Tuesday, August 26, 2008

How to share your family history with your family.--How?

Before we get into particulars, there are some basic principles about sharing your family history with your family. Two main things you have to think about:
  • Know your ancestors.
    ›Start with what you know but don’t wait until you feel like you know everything.

  • Know your family members.
    ›Know their attention span.
    ›Know what interests and hobbies they have.
    ›Have a good relationship with them.

My grandfather, bless his heart, would sit the grandkids down when I was about 8 (I was the oldest grandchild) and have a "talk" with us. He did the former but he didn't do so well with the latter. I remember being really squirmy and I don't remember anything he said, except that it was important to him and I was supposed to sit still. What I would give to be able to have a talk like that with him now--but my attention span is different now.

Now, some more specific principles about how to get going:

  • Start with an attention getter.
    ›If you make it boring it will be
    ›Photos, games, stories are generally good places to start.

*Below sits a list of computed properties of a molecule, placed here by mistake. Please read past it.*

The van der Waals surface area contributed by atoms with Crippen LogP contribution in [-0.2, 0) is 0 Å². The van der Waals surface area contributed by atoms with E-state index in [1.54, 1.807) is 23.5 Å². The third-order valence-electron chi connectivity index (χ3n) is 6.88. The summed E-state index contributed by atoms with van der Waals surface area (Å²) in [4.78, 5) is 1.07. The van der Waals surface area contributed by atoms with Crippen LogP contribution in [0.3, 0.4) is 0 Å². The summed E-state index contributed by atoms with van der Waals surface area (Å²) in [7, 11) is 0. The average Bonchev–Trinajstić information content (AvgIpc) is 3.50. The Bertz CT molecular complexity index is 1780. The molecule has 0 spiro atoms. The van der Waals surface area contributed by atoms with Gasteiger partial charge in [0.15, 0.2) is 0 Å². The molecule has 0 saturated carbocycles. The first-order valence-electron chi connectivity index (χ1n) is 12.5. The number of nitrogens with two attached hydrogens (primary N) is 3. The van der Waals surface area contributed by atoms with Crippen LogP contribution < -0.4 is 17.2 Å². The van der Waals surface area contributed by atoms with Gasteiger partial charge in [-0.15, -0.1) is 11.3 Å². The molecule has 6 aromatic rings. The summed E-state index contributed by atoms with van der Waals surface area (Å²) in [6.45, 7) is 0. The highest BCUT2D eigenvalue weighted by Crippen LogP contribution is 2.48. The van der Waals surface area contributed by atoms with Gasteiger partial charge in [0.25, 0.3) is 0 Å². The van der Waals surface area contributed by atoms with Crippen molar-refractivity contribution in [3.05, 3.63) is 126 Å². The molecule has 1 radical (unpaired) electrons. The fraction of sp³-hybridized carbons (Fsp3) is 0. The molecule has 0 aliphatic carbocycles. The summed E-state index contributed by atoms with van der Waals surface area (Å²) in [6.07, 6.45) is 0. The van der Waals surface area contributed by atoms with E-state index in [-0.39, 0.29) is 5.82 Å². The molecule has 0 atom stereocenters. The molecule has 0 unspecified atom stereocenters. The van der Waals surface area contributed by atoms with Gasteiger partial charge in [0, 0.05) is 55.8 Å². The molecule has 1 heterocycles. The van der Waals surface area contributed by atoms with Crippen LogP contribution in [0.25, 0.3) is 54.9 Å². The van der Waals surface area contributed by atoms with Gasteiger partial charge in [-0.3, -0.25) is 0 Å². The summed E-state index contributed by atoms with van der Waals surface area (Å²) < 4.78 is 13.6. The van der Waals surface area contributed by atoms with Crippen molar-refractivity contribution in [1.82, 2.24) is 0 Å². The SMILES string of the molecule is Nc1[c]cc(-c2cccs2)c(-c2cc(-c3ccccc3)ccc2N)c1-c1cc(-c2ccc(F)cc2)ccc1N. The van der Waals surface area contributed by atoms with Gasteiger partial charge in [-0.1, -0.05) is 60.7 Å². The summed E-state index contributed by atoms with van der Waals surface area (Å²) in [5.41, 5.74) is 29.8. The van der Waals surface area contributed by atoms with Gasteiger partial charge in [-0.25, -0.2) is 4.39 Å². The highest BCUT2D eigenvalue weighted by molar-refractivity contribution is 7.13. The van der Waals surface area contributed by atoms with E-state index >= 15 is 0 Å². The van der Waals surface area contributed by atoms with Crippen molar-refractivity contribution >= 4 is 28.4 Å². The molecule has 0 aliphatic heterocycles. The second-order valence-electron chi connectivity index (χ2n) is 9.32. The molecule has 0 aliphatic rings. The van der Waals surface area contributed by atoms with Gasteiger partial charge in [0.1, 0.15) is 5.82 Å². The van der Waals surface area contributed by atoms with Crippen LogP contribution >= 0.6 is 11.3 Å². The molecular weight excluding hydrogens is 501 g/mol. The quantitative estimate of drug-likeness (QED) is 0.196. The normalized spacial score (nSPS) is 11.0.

• Don’t underestimate their abilities and interest level.
  • Leave them something to figure out.
  • Don’t lecture.
  • Every little encounter is a little more they know about their family.
  • When one comes, others will follow.
If you are excited about it, and if you have a good relationship, they will be more inclined be excited about family history too.

But the biggest rule about sharing your family history with your family is:
If you make it part of your life, and they are involved with your life, it can come naturally. It doesn't have to be an event (although it can be). Teaching your family about your family's history can be a way of life that evolves over time--something you just are because you know where you come from.

Get ready. Lots of ideas to come...

1 comment:

Terry Thornton said...


Great advice that "biggest rule" of yours. Coming to family research late in life I'm amazed and thrilled at the numbers in my family now interested in our common family history --- and we share and learn from each other in this quest for additional knowledge about our ancestors as if we've been doing it for decades rather than just a few years.

It pleases me that my enthusiasm seems to be contagious and several family members who heretofore never showed an interest in family history are now searching and learning along with me.

Terry Thornton